Of the many people that ventured into southwest Iowa, and northwest Missouri, in the early years after the Platte
Purchase of 1836, one of the first was Major Stephen Cooper. He and Colonel Boon and Major Bancroft were commissioned
to locate and mark the northern boundary line of Missouri.
As a result of their work, the northern Missouri boundary
line was set at what is now approximately a mile and half south of Sidney. This boundary line was disputed by the
states of Iowa and Missouri, with Iowa arguing that the line should be further south. This dispute over the 8 mile
wide strip of land from the Missouri River all the way over to the Mississippi River became known as the 'Honey War'
because the land was agriculturally valuable, and was especially well known for its honey production.
The argument was finally decided by the U.S. Supreme Court in 1849, when it sided with Iowa placing the southern
boundary of Iowa at it's current location.
Around 1836, Major Cooper was appointed Indian agent for the Council Bluffs area and by the spring of 1839 settled
three or four miles southwest of Sidney under the edge of the bluff on the farm owned by Knox brothers.
He facilitated trading with the Pottawattmie and Omaha tribes in the area at that time.
(Source: Historical notes of Mabel Bridges; as reported by Walter Farwell).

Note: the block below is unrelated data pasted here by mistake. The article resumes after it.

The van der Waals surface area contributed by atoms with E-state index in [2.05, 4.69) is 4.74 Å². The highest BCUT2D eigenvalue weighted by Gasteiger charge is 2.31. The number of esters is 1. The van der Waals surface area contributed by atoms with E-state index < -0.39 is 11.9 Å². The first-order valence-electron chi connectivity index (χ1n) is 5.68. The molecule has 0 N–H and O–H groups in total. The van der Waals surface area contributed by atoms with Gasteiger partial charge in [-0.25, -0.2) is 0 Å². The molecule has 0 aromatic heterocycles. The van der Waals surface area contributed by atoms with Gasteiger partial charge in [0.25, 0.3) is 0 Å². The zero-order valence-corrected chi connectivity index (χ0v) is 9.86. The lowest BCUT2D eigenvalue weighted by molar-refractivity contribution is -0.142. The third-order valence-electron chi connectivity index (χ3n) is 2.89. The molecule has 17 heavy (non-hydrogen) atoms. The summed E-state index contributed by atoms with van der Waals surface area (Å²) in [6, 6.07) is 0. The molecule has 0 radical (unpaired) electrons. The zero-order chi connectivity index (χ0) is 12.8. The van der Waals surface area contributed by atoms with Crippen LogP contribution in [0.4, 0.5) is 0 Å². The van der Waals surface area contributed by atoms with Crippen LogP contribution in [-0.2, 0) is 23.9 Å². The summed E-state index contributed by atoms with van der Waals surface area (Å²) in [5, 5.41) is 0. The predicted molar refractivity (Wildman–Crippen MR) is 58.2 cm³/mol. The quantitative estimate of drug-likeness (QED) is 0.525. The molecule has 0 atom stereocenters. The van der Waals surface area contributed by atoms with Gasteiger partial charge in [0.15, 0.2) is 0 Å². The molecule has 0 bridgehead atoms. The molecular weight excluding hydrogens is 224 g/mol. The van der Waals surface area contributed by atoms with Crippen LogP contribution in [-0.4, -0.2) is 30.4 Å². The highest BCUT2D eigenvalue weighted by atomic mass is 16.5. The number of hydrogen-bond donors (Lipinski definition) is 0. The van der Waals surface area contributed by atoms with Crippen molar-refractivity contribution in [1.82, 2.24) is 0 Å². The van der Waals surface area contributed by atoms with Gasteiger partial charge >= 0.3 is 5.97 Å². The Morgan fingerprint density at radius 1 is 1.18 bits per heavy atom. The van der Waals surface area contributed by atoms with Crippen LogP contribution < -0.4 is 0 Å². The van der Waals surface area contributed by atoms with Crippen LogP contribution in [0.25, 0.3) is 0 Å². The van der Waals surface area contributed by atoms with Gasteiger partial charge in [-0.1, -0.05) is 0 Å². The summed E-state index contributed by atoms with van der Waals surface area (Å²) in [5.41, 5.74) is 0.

In 1842, since this part of Iowa was still considered Holt county Missouri, Major Cooper ran for and was elected
as state legislature to Missouri for Holt county. In 1845, Major Cooper was asked to join the John C. Fremont expedition to California. A year later, upon his return,
he began planning to move with his family to California. This began another episode in his life in which he was
exploring new territory and was one of the first U.S. citizens in that area thereby opening it up to the many
settlers who would soon follow his lead.
Major Cooper had a very eventful life before and after his short stay in southwest Iowa. He eventually moved to
Colusa, California; where he died in 1890.
To get a full appreciation for this early settler of Fremont County you might want to read his obituary from 1890.
He also wrote an autobiography in 1888 which is extremely detailed and most interesting.